Evli’s new global infrastructure fund offers clients a defensive investment opportunity with reliable cashflows and good return potential, while diversifying and lowering the overall risk of a portfolio.
As global markets have entered a period of uncertainty and volatility, Evli’s infrastructure fund can still offer strong return potential throughout the economic cycle.
“Infrastructure in previous downturns have proven to be very defensive investments,” says Richard Wanamo, Investment Director, Private Assets at Evli Fund Management.
“You don't have pricing, which is driven by market sentiment, like you do with equity markets. Although they are capital-intensive, infrastructure investments are very real, tangible assets that have strong downside protection,” he explains.
While investors broadly expect lower returns from equities over the next decade, compared with the previous ten-year period, cash flows from infrastructure investments continue to deliver from quarter-to-quarter. “They're often regulated assets on long-term contracts with very creditworthy counterparties, so you get paid reliable cashflows every quarter, no matter the economic cycle or how the stock market behaves,” says Wanamo.
Evli’s new fund offers investors access to a well-diversified and balanced global infrastructure portfolio, consisting of 7-10 carefully selected top-tier infrastructure funds.
“We invest predominantly in Europe, but we want to get the benefits of investing in other developed markets like the US and other OECD countries as well. Infrastructure funds typically raise capital in their first year, and then they gradually invest over an investment period. You then get the time diversification element as well and exposure to different parts of the economic cycle,” adds Wanamo.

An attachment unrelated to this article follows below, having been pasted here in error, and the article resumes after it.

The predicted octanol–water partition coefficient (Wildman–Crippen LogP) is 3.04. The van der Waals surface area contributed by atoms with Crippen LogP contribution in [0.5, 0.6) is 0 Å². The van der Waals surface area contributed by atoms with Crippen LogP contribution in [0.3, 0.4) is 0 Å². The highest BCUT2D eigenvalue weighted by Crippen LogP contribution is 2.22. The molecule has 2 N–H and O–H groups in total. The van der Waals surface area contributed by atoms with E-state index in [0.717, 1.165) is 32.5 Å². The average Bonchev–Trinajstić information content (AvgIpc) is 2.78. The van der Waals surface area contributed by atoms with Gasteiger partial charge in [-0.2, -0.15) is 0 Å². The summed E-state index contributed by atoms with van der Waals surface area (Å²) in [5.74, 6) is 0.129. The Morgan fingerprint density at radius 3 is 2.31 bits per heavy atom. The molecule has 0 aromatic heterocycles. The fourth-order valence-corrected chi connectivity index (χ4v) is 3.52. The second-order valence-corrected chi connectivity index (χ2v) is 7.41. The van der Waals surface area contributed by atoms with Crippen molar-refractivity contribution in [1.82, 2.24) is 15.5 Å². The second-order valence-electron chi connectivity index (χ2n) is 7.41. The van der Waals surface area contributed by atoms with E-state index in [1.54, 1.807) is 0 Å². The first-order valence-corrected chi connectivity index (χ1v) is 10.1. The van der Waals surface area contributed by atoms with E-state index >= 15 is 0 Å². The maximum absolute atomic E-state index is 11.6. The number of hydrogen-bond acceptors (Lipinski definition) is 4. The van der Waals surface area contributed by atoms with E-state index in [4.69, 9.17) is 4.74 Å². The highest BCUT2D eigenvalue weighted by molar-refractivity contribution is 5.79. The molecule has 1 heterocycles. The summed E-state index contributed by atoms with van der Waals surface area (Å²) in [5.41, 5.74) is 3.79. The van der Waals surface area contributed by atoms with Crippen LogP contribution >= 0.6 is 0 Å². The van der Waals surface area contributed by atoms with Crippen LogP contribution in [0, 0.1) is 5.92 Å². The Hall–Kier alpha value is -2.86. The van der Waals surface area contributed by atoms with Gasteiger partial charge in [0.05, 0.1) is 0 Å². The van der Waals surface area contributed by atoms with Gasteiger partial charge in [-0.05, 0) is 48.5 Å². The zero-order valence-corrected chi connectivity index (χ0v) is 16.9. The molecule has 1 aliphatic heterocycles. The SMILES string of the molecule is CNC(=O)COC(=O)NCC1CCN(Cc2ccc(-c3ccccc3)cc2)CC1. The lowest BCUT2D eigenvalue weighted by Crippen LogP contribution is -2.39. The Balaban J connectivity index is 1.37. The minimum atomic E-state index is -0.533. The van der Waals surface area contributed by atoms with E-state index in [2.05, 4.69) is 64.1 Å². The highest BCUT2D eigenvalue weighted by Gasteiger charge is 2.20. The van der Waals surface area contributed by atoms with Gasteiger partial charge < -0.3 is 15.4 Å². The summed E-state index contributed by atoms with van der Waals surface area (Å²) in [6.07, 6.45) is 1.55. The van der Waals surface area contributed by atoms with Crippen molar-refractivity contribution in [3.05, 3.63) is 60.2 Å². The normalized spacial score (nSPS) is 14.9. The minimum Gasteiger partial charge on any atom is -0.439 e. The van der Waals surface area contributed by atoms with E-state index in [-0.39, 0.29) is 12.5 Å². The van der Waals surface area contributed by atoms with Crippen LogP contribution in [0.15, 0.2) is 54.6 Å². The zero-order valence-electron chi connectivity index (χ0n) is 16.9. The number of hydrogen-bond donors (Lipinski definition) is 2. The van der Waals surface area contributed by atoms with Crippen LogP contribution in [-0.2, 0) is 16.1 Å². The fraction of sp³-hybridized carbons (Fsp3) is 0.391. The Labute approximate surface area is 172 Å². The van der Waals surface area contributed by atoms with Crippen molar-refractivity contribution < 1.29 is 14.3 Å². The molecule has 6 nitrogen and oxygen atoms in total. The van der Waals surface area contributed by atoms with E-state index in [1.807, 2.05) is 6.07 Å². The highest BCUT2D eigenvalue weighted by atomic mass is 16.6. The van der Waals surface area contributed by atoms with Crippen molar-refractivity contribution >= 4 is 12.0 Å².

Bridging the investment gap with private capital
A recent study commissioned by the European Parliament's Committee on Industry, Research and Energy (ITRE) estimates that, in Europe alone, up to 600 GWe (GigaWatt electrical) of net additional power capacity would be needed per decade up to 2050, while investment during the last decade added around 300 GWe. However, governments are struggling to raise the needed capital.
“Many governments and municipalities are over-indebted and they need more and more private capital to bridge the investment gap in infrastructure. There’s been privatizations and divestments of different types of infrastructure assets in Europe as well,” Wanamo points out.
However, Wanamo and his team at Evli spotted a problem in bringing private capital to infrastructure. “Infrastructure has become one of the main alternative asset classes for the world’s largest investors, like sovereign wealth funds and large pension funds. Finnish investors have woken-up to the benefits of investing in infrastructure, but there hasn't been good ways for them to access the asset class. We saw that a lot of our institutional and private banking clients were very interested in investing in infrastructure – so the need was there.”